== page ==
Bottom pot fisheries do exist for lobsters and red crab all along the edge of the continental shelf, including in the canyons. But with respect to lobster, the entire management area containing the proposed New England Coral Canyons and Seamounts only accounts for 3 percent of the federal permits and 8 percent of the total lobster catch. And the canyons and seamounts are only a very small fraction of that larger management unit. Furthermore, only a handful of vessels fish for lobster in the proposed monument area, and most of them can and likely do fish in other areas.

The red crab fishery in the Mid-Atlantic and New England regions is a very small, limited-access fishery. While it is impossible to calculate the exact economic losses resulting from a monument designation (the industry does not make the necessary data publicly available), the five canyons in the proposed monument area are located in the red crab fishery’s least productive area. Additionally, the red crab fishery utilizes the canyons and continental shelf all the way from North Carolina to the U.S.-Canada border, and the vast majority of red crab landings are from outside the proposed monument area.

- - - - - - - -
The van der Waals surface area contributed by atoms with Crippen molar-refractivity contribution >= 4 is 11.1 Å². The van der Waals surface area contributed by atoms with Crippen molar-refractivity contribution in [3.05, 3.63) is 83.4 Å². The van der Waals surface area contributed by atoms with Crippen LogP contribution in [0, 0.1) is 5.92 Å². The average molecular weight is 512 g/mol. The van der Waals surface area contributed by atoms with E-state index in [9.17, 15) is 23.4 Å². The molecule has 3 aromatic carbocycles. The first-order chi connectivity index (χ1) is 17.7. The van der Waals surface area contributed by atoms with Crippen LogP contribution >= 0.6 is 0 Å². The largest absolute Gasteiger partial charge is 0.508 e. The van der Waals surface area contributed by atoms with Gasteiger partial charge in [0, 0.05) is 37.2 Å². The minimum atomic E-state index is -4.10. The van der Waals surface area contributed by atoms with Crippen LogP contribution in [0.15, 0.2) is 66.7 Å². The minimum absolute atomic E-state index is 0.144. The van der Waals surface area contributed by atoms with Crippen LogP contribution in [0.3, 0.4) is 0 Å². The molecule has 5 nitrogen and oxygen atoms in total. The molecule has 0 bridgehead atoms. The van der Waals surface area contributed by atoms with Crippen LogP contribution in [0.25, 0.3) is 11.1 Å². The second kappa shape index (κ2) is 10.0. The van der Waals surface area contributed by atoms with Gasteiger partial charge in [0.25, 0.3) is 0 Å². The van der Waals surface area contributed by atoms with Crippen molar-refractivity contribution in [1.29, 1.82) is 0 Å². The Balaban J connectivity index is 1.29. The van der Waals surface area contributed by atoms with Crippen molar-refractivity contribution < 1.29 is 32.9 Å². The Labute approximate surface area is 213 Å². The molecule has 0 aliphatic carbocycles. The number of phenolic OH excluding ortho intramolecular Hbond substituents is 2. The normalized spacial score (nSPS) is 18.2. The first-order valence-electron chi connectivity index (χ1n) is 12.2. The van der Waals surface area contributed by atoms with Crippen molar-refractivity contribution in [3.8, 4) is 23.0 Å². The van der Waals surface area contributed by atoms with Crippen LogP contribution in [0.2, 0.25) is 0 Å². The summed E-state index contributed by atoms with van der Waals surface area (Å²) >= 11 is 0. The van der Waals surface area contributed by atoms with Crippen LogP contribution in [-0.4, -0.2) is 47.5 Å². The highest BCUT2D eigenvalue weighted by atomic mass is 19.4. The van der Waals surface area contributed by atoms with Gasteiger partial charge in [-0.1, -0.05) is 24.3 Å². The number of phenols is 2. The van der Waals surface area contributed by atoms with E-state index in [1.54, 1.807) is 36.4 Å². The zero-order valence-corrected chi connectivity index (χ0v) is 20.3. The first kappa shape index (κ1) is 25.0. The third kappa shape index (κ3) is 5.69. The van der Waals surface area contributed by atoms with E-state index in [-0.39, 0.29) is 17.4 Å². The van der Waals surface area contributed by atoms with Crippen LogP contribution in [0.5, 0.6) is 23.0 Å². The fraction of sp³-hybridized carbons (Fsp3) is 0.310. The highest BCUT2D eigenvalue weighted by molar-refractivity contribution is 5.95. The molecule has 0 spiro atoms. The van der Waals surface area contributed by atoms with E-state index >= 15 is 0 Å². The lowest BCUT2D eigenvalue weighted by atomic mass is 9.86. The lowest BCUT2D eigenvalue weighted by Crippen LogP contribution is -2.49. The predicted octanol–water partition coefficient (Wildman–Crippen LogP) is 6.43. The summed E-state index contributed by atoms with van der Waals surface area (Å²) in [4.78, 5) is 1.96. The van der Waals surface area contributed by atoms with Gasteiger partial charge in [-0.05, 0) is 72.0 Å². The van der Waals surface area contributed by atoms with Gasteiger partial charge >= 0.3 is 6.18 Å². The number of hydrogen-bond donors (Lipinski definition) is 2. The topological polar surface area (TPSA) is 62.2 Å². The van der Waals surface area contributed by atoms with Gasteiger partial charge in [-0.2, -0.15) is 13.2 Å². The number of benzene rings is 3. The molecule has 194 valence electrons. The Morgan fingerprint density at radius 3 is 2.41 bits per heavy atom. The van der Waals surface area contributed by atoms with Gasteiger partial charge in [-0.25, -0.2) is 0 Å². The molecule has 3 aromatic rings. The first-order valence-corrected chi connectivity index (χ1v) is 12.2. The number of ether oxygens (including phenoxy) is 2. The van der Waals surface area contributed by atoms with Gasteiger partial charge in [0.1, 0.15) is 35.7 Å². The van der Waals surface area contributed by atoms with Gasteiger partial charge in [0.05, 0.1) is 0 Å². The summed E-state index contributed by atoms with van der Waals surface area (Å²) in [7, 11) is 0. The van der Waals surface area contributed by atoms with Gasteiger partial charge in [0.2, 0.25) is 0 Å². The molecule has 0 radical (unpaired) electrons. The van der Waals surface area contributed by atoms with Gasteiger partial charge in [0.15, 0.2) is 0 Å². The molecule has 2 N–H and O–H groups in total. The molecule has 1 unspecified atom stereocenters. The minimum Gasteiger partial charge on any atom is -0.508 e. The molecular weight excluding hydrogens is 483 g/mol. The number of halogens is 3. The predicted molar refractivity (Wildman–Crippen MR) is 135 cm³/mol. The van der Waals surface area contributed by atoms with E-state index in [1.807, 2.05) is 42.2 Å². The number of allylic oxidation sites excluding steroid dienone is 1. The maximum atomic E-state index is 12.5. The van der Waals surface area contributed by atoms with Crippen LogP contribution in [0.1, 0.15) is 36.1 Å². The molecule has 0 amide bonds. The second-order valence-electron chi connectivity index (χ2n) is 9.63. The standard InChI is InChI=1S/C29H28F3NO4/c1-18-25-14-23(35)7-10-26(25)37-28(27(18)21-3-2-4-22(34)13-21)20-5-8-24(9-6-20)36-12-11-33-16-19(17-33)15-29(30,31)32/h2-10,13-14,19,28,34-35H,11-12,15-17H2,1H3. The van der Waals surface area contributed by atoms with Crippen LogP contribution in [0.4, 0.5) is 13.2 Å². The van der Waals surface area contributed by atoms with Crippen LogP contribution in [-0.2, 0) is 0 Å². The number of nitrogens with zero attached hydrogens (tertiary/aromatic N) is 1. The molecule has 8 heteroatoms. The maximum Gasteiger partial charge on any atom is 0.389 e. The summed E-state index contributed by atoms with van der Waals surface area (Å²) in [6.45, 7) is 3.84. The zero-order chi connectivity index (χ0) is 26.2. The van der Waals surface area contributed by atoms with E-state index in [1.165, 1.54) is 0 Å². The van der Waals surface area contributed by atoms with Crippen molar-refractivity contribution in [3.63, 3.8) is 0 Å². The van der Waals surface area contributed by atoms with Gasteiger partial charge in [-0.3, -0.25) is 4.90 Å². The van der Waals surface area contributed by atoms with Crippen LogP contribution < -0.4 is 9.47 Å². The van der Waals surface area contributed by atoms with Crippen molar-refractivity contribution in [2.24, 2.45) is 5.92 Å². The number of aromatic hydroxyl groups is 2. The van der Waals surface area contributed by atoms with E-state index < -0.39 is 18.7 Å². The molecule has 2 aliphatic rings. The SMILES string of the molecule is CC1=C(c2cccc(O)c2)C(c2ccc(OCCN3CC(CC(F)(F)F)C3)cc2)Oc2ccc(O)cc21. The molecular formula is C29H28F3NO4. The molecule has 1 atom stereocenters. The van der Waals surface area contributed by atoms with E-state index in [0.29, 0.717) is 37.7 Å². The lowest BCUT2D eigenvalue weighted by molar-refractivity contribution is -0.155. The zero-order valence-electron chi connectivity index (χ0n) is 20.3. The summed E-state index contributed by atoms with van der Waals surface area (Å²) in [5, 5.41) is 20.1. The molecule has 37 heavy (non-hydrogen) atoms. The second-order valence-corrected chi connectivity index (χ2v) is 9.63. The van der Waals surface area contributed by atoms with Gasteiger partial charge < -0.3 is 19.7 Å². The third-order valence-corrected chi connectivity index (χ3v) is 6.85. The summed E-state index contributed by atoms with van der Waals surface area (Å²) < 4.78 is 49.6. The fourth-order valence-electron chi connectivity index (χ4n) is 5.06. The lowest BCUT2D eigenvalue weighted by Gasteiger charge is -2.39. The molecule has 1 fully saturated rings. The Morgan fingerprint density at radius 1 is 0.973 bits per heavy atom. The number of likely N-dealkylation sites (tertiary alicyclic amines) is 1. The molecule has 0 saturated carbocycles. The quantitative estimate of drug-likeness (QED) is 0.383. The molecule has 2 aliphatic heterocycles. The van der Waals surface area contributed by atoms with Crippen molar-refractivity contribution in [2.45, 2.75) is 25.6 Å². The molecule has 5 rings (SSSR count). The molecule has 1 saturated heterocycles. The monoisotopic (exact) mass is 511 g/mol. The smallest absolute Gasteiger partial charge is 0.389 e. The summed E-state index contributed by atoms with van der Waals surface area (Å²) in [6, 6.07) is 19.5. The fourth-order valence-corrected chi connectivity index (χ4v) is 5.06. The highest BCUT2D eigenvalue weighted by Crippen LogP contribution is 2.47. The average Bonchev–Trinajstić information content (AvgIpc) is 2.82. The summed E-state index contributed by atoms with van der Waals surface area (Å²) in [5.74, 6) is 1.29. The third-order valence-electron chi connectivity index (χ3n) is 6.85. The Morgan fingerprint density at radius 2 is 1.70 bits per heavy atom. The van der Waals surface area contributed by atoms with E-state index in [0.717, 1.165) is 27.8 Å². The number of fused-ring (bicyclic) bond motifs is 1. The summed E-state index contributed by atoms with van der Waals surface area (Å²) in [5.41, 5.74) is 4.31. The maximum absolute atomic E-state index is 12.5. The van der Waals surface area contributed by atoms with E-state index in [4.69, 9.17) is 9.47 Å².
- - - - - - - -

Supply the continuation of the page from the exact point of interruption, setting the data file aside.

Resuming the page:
All in all, the economic impacts on the multi-million dollar red crab fishery would likely not be significant. The impacts of the large crab pots on the corals, however, can be severe and last thousands of years, as this photo makes clear.

A red crab pot on a coral covered ledge. Crabbers would never know if they are setting traps on coral habitat or not. Image via Peter Auster.